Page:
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In the new front page San Francisco Weekly story California Family Courts Helping Pedophiles, Batterers Get Child Custody (3/2/11), author Peter Jamison extensively criticizes the legitimacy of Parental Alienation Syndrome. His central assertion is:
PAS has never been accepted into the Diagnostic and Statistical Manual of Mental Disorders, the psychiatrist's bible of known conditions. The syndrome has also been denounced by professional groups including the National Council of Juvenile and Family Court Judges and the American Psychological Association Presidential Task Force on Violence and the Family, which view it as a ploy for obscuring a court's inquiries into allegations of child abuse.
As we explained in our full analysis of Jamison's piece here, there are numerous problems with the above claims. Now we can add another one--the American Psychological Association has distanced itself from its Presidential Task Force on Violence and the Family report which criticized Parental Alienation. We wrote Julia M. Silva, the APA's Director of the Violence Prevention Office Public Interest Directorate in Washington, DC, concerning the 1996 APA report. According to Silva, the APA no longer makes the report available because it is "outdated and needs review" and the APA "has no plans to review and reprint it." There are several other problems with the San Francisco Weekly's claims above:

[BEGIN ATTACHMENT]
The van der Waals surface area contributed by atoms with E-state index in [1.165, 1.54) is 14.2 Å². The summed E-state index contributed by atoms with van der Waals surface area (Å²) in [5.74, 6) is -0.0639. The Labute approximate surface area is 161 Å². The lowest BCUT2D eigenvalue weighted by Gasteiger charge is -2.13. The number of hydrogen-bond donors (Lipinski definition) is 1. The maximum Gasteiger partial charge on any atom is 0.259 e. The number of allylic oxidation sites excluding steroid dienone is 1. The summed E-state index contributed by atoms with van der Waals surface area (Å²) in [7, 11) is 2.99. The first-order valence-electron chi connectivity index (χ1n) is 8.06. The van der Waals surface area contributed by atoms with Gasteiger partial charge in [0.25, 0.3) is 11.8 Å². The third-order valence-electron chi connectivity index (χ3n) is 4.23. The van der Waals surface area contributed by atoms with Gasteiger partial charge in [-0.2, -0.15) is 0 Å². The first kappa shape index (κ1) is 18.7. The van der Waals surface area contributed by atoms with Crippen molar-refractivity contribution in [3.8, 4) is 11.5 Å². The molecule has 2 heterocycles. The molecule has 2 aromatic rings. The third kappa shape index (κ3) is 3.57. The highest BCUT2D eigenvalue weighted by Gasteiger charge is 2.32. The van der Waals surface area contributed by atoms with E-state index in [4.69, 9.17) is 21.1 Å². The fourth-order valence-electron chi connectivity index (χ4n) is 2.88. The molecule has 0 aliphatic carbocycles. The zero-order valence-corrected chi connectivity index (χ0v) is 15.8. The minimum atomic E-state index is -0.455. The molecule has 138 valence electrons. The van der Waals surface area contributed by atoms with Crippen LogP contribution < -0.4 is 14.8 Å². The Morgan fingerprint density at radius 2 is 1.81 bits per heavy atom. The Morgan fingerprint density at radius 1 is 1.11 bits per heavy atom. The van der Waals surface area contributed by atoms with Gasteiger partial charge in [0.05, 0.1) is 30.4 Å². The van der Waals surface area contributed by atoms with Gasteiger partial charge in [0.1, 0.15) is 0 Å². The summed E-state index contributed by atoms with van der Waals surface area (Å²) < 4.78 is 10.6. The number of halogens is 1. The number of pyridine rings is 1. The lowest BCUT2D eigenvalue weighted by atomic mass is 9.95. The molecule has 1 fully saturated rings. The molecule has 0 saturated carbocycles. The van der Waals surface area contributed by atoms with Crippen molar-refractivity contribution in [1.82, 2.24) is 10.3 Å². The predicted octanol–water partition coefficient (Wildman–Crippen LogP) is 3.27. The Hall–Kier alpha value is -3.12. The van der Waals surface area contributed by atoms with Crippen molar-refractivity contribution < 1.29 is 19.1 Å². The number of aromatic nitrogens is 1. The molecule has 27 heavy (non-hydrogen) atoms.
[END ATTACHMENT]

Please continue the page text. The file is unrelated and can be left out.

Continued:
1) It is very inaccurate to say that "PAS has never been accepted into the Diagnostic and Statistical Manual of Mental Disorders." This is because the last DSM was done in 1994, and preparation for it began just a few years after Parental Alienation Syndrome was first delineated. PAS isn't in DSM because it couldn't have been--the first opportunity for it to be included is actually happening right now, with the preparation of DSM-5. A group of 70 mental health experts from 12 countries are part of this current effort to add Parental Alienation to DSM-5. To learn more about this, as well as Fathers and Families' involvement in it, click here. 2) It is very misleading to claim that the American Psychological Association has "denounced" PAS. The APA task force referred to by Jamison's sources took place in 1996. Yet a decade later Rhea K. Farberman, Executive Director of Public and Member Communications of the American Psychological Association, publicly retorted that claims that the APA has discredited PAS are "incorrect" and "inaccurate," and that the APA "does not have an official position on parental alienation syndrome--pro or con." The APA has put out mixed messages about Parental Alienation Syndrome. Shared parenting advocate Les Veskrna, MD explains that at times "The APA has, in fact, heretofore made a significant endorsement of the validity of PAS." Veskrna analzyed the APA's history with PAS for Fathers and Families here. 3) According to a 2005 statement from the APA itself, "an APA 1996 Presidential Task Force on Violence and the Family noted the lack of data to support so-called ‘parental alienation syndrome," and raised concern about the term"s use.' This hardly equals "denounced." Moreover, at the time (1996), Parental Alienation had only been delineated a decade earlier, and it wasn't unreasonable to be "concerned" about its use until there was more research on it. 4) According to former Boston Globe columnist Cathy Young, "It is worth noting that the APA"s own stance may have been influenced by politics more than science: The 1996 family violence task force was chaired by psychologist Lenore Walker, whose own writings on 'battered woman syndrome' have been widely criticized as shoddy and ideologically driven."

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